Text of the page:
Kostas is a Senior Lecturer and Director of the Institute for Cultural Practices, University of Manchester. He has a MA and PhD in Museum Studies from the University of Leicester and a first degree in History and Archaeology from the Aristotle University of Thessaloniki, Greece.
His research interests cross the fields of museology, archaeology, cultural heritage, and digital media. His expertise lies in the area of Digital Heritage that includes the theory and practice of digital technology in museums, galleries and heritage sites. He’s particularly interested in the museology of technology, that is the critical analysis of the use of digital, social and mobile media in museums for purposes of curation, interpretation, evaluation and audience engagement.
Kostas is currently working with the Manchester Art Gallery and Archives+ in archiving and researching the material recovered from the spontaneous memorials after the Manchester Arena bombing on 22nd May 2017. This work explores explore conceptual, practical and ethical challenges in archiving spontaneous memorials, including the preparedness of cultural authorities to respond to the timeframe and public expectations of these memorials; issues of public participation; and the expansion of the spontaneous memorialisation on digital and social media. Kostas is also working on the formation of an international community of practice and support network on rapid response, emergency documentation and long-term archiving and use of spontaneous memorials.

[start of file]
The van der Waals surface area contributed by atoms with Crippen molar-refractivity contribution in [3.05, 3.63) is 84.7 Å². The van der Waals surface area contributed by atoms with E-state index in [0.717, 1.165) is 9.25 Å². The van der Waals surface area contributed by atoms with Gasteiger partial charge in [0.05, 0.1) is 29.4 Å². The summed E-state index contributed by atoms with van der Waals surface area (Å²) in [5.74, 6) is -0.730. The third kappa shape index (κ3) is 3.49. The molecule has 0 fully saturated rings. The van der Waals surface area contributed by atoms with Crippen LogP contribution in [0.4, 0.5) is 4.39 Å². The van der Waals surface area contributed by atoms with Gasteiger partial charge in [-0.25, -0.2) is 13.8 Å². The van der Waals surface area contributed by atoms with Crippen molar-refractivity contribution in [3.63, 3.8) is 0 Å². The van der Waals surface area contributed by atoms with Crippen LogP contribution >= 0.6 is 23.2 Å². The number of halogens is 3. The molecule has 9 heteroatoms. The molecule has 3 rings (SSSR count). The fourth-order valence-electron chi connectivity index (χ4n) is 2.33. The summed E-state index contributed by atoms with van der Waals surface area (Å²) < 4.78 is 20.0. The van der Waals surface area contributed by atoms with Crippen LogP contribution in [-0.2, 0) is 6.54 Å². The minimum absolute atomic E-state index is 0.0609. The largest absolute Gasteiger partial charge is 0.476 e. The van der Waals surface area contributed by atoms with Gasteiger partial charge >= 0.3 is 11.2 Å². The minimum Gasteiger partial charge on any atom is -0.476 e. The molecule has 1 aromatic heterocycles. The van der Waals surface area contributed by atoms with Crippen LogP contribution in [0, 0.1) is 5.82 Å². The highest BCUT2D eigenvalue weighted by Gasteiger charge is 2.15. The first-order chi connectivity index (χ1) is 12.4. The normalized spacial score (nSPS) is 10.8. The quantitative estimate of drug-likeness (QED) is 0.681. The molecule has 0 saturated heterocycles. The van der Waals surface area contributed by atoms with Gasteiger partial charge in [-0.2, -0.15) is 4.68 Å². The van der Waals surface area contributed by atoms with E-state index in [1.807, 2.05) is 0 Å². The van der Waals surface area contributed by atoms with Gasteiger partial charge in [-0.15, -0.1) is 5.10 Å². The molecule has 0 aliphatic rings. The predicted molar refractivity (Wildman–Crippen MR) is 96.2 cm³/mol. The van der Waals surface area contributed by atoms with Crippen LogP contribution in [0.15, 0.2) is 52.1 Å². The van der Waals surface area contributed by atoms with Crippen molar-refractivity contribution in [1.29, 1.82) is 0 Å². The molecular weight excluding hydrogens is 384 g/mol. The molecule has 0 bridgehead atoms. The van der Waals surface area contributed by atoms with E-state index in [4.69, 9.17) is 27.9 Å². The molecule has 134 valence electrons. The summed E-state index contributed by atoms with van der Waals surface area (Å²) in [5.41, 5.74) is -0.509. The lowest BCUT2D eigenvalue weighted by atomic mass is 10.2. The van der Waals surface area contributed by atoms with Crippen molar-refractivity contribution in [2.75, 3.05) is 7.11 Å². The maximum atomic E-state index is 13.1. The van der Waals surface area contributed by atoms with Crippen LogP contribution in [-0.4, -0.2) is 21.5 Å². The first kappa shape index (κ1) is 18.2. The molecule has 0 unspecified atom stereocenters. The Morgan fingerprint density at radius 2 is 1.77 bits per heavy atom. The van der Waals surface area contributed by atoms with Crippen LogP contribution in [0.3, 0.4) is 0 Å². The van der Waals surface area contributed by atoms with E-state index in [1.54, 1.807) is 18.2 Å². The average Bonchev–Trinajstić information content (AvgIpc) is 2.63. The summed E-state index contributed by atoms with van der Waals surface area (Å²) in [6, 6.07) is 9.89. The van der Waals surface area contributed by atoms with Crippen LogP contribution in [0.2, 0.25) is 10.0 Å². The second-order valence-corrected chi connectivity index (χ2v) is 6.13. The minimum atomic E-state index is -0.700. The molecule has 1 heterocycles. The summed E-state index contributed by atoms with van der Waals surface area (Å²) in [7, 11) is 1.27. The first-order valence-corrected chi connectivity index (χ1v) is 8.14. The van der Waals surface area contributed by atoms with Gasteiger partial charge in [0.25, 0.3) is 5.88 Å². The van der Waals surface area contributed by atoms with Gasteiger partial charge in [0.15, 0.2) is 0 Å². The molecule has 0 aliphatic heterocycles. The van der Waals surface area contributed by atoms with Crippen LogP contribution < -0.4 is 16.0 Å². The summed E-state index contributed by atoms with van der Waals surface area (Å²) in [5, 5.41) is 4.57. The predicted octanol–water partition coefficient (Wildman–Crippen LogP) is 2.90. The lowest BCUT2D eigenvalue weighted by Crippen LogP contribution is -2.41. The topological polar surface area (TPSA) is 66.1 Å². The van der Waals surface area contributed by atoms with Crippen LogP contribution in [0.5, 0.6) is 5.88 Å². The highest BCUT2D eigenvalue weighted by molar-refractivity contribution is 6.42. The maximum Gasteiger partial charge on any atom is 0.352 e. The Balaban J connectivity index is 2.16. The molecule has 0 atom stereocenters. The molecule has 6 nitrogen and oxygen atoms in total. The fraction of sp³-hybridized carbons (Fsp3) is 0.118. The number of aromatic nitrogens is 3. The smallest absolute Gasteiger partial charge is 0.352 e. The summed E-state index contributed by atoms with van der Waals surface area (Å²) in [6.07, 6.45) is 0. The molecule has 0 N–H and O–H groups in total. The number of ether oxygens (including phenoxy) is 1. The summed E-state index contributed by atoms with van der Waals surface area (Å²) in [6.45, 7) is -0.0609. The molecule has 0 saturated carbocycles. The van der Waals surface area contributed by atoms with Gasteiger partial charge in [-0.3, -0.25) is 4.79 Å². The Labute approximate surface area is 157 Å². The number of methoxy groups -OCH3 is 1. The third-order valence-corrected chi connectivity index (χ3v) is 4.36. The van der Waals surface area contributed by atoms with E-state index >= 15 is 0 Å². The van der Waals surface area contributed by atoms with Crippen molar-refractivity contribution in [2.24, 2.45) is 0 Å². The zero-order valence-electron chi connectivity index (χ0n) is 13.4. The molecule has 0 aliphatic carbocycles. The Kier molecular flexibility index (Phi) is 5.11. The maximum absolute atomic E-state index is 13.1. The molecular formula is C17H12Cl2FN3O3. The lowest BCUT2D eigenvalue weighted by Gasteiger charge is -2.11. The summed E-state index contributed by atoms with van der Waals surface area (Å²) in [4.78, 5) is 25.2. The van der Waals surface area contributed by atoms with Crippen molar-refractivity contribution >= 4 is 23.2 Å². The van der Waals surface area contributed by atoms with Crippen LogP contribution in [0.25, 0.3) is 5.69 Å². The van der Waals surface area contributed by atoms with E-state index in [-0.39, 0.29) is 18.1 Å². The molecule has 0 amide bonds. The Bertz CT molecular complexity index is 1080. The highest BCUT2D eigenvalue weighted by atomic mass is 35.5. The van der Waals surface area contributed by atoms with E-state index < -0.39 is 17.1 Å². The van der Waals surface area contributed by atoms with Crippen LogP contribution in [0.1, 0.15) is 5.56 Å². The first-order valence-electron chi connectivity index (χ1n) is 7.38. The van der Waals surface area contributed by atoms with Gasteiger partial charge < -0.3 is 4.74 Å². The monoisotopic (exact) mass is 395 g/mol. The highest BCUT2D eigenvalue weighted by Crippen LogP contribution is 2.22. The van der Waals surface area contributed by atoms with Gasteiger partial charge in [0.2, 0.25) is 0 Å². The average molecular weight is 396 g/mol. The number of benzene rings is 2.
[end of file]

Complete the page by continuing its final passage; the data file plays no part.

Kostas is, also, investigating the viability of the use of collection and visitor data and AI-generated 3D scans of museums and galleries to offer museum staff and audiences opportunities to interact with eXtended Reality (XR) museum spaces, multi-layered content, and avatars of visitors.
He’s also interested in the intersection of heritage activism and digital/social media and, in particular, the role and impact of social media in: the co-production and crowd-sourcing of interpretations of the past; how these interact with notions of authority in cultural professionalism; and the formation and maintenance of (online) communities and networks of interest in cultural heritage. His other research interests include: how museums have collected, interpreted and exhibited everyday life; professionalism in museums and galleries; and the interpretation and communication of archaeological collections and built heritage.